November in Your Garden

  1. Are My Apples Ripe?

    Are My Apples Ripe?
    In the Pacific Northwest, the earliest varieties are often ready to start picking by mid-August. If you are not sure when you should start checking the varieties in your yard for their ripeness, review our ripening order list on our website under plant care or consult the Raintree catalog. Some people like their fruit more green and tart, others more...
  2. Fall Planting

    Fall Planting
    If hard winter freezes are at least four-six weeks away you can continue planting potted nursery stock and Spring Flowering Bulbs. West of the Cascades our typical late fall temperatures are mild enough that you can still fall plant through the end of November. We include Fall Planting Instructions and our Raintree Plant Owners Manual with each fall order we...
  3. Preparing Your Mason Bees for Winter

    Preparing Your Mason Bees for Winter
    If you haven’t done so already, it is time to clean your mason bees and blocks, and prepare them for winter. By October, mason bees have finished pupating inside their cocoons and are mature, waiting for springs’ signal to emerge. Between now and early December you can handle the bees inside their cocoons without damaging them, or waking them up accidentally...
  4. Plan NOW for spring planting

    Plan NOW for spring planting
    Are you planning to put in more trees or shrubs next spring?  If you know what trees and shrubs you want, and where they will be planted, you can prepare the planting holes for them now. Make a plan of where you will plant your new trees, and mark the locations in your landscape. Clear the weeds in a 2-3’ wide...
  5. Planning ahead for spring

    Planning ahead for spring
    Planned backyard garden (Photo credit: renoir_girl) Are you planning to put in more trees or shrubs next spring? If you know what trees and shrubs you want, and where they will be planted, you can prepare the planting holes for them now. Make a plan of where you will plant your new trees, and mark the locations in your...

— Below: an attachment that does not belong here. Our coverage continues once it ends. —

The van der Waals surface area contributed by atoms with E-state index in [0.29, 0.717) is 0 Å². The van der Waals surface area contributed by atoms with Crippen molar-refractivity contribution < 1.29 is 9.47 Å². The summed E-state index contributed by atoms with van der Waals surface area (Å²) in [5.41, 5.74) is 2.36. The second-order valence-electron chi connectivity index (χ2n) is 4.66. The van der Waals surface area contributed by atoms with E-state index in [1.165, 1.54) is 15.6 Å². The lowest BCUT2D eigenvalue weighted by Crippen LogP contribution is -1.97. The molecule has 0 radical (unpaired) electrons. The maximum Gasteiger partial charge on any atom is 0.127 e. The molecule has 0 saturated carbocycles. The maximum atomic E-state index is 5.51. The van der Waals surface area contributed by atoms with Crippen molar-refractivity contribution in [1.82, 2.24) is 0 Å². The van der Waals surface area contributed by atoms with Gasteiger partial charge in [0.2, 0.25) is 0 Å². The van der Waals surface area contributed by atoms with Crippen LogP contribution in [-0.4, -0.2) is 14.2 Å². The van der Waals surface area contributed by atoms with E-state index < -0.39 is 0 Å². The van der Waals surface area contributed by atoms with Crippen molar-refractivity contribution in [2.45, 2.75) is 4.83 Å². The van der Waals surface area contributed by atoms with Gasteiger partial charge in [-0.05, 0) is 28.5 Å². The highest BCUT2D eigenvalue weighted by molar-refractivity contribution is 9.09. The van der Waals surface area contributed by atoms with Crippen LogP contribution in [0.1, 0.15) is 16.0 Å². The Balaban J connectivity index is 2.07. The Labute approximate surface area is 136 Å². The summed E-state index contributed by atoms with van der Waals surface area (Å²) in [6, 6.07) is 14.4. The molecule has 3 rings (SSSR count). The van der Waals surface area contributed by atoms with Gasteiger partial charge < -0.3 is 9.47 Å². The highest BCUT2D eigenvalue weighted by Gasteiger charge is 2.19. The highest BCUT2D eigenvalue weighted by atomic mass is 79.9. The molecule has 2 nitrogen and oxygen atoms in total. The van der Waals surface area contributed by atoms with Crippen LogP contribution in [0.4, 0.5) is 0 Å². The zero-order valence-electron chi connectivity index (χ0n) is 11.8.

6. Don't over-water plants but don't forget them

    Don't over-water plants but don't forget them
    English: A collection of watering cans of assorted sizes. (Photo credit: Wikipedia) Be careful not to over-water plants in the greenhouse or indoors as their growth slows down with shorter and cooler days. Water thoroughly, then allow most plants to dry out before watering again. Provide humidity for citrus and other sub-tropical plants growing indoors. Outside, most locations will...
  7. Avoid pruning if possible; cut back your blackberries and raspberries

    Avoid pruning if possible; cut back your blackberries and raspberries
    Avoid fruit tree pruning, except broken or dead limbs, if trees or shrubs are not fully dormant or approaching dormancy. Open wounds heal more slowly as trees are approaching dormancy, increasing the opportunity for fungal infections to occur. If you have not yet done so, cut out old dead fruited canes from blackberries, raspberries, and related hybrids after fruiting and...
  8. November: Prepare potted plants for winter weather

    November: Prepare potted plants for winter weather
    If you have not yet experienced your first fall frost, as your first frost date approaches, prepare hardy plants you are growing outdoors in containers for winter. Plant roots are generally not as cold hardy as the top of the plant, so they need to be protected from freezing during severe winter weather. Potted Plants (Photo credit: PinkMoose) Sink containers to the rim...
  9. Harvesting Quince

    Harvesting Quince
    Painting of quince fruit and foliage (Photo credit: Wikipedia) Quinces are ready to harvest when they are aromatic and the seeds have matured to a dark color. The background color in the portion of skin that never sees the sun changes from green to yellow or yellow-green about the same time the seeds mature. Eat non-astringent varieties while firm, sliced...
  10. Transplanting a tree or shrub previously planted in the wrong spot

    Transplanting a tree or shrub previously planted in the wrong spot
    Demonstration of transplanting a tree at the Horticultural Centre of the City of Paris. (Photo credit: Wikipedia) Fall is an excellent time to relocate your over-sized or struggling plant that has been in the wrong spot, or one that was planted in a temporary location last spring. Ideally your plant should be fully dormant, or nearly so. Make sure the root system is...

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